Toll-like receptor-4-mediated macrophage activation is differentially regulated by progesterone via the glucocorticoid and progesterone receptors

Immunology. 2008 Mar 28 [Epub ahead of print]

Toll-like receptor-4-mediated macrophage activation is differentially regulated by progesterone via the glucocorticoid and progesterone receptors

Jones LA, Anthony JP, Henriquez FL, Lyons RE, Nickdel MB, Carter KC, Alexander J, Roberts CW.

Strathclyde Institute for Pharmacy and Biomedical Sciences, University of Strathclyde, Glasgow, UK.

Macrophage function has been demonstrated to be subject to modulation by progesterone. However, as this steroid hormone can act through the glucocorticoid receptor as well as the progesterone receptor, the mechanism of action has not been precisely characterized. To determine the mode of action, we compared the ability of progesterone, norgestrel (a synthetic progesterone-receptor-specific agonist) and dexamethasone (a synthetic glucocorticoid receptor agonist) to modulate macrophage function following stimulation of the Toll-like receptor-4 (TLR-4) ligand lipopolysaccharide (LPS). The results demonstrate that following stimulation of TLR-4 with LPS and cotreatment with either progesterone or dexamethasone, but not norgestrel, there is a significant reduction in nitric oxide (NO) production, indicating that this progesterone-mediated effect is through ligation of the glucocorticoid receptor. In contrast, LPS-induced interleukin-12 (IL-12) production could be downregulated by all three steroids, indicating that ligation by progesterone of either the glucocorticoid or the progesterone receptors or both could mediate this effect. While progesterone downmodulated NO-mediated killing of Leishmania donovani by activated macrophages in vitro, most probably via the glucocorticoid receptor, it had little effect on Toxoplasma gondii growth in these cells. This would suggest that progesterone-mediated increased susceptibility to T. gondii during pregnancy is more likely to be related to the ability of the hormone to downregulate IL-12 production and a type-1 response utilizing the progesterone as well as the glucocorticoid receptors.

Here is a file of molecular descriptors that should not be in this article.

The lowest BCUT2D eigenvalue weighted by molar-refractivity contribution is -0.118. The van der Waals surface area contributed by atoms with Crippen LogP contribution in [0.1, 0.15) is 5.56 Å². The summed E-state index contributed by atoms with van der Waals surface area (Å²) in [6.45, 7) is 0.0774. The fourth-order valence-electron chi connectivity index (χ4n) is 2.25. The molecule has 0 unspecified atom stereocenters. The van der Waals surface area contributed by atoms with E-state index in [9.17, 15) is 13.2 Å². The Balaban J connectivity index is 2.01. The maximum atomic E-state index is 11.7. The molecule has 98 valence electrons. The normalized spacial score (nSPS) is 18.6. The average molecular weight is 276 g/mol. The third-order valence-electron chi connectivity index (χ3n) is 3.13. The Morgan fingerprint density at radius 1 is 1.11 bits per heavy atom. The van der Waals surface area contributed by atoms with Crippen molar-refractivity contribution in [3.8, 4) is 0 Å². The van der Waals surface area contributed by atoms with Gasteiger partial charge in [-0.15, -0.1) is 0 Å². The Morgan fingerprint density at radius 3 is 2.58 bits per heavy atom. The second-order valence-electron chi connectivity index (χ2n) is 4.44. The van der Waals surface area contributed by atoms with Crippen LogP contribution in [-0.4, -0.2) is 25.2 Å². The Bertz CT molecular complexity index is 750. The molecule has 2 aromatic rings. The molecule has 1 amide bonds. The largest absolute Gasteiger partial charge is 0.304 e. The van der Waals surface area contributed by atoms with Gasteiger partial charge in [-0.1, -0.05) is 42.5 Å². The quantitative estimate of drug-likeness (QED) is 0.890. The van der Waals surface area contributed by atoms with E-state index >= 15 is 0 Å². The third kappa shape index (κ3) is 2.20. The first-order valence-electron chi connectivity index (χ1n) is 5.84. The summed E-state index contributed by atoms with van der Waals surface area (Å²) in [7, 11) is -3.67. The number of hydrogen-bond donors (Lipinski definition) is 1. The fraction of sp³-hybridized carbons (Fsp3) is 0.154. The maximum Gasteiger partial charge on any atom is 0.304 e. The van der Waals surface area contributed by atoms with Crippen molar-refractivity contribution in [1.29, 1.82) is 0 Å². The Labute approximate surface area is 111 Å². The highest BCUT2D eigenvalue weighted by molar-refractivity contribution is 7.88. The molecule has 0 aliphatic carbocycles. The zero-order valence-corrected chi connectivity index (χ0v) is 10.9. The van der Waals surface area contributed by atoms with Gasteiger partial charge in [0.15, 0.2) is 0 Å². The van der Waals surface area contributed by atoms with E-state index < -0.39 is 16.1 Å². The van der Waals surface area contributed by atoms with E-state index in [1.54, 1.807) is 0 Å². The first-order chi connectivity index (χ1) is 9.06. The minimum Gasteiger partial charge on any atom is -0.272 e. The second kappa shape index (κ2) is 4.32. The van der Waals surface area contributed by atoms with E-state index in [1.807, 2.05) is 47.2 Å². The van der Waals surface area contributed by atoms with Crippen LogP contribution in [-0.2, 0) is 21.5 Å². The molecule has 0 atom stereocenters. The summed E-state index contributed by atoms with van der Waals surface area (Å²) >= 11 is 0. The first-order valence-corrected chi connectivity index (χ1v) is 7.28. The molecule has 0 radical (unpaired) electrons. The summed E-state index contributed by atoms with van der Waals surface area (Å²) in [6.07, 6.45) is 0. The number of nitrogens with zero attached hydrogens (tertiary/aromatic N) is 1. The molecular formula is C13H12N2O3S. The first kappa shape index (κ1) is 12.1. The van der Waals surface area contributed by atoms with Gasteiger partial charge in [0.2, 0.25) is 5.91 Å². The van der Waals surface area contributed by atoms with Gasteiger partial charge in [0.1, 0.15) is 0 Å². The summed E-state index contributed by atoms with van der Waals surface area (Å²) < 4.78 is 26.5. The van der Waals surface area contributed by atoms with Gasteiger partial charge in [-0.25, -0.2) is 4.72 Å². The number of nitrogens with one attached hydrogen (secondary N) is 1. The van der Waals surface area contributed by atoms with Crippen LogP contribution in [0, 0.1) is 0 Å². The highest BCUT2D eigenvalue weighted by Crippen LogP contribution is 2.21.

PMID: 18373668 [PubMed - as supplied by publisher]

Patterns and role of diversifying selection in the evolution of SAG5 locus

Parasitol Res. 2008 Apr 1 [Epub ahead of print]

Patterns and role of diversifying selection in the evolution of Toxoplasma gondii SAG5 locus

Elsheikha HM, Zhao X.

Division of Veterinary Medicine, The School of Veterinary Medicine and Science, The University of Nottingham, College Road, Sutton Bonington Campus, Loughborough, Leicestershire, LE12 5RD, UK,

The higher intergenotypic polymorphism of the surface antigen genes 5 (SAG5)A, SAG5C, and SAG5E in Toxoplasma gondii was proposed to be the outcome of positive selection pressure favoring variation within these loci. However, the exact nature and magnitude of this selection is not completely known. To address this issue, the amino acids on which natural selection may operate were identified by comparing the ratios of nonsynonymous and synonymous substitutions (p (N/) p (S)) of homologous DNA sequences in strains belonging to the three major genotypes of T. gondii. Both positive and negative selections were detected and are likely to have contributed to shaping the patterns of nucleotide substitution and polymorphism in SAG5 genes. Several sites identified in SAG5 loci as likely to be under positive selection suggesting that diversifying selection may have promoted divergence in these genes. Also, it was noted that the SAG5 genetic loci contain many areas that exhibit signs of purifying selection; some of these areas might be the attractive candidates for drug targets. Phylogenetic analysis using the neighbor-joining and maximum parsimony methods grouped the SAG5 sequences of T. gondii strains into three distinct statistically well-supported evolutionary lineages. These findings carry important implications for human and veterinary toxoplasmosis epidemiology and may provide important insights into the pathways through which virulence has evolved in T. gondii.

PMID: 18379821 [PubMed - as supplied by publisher]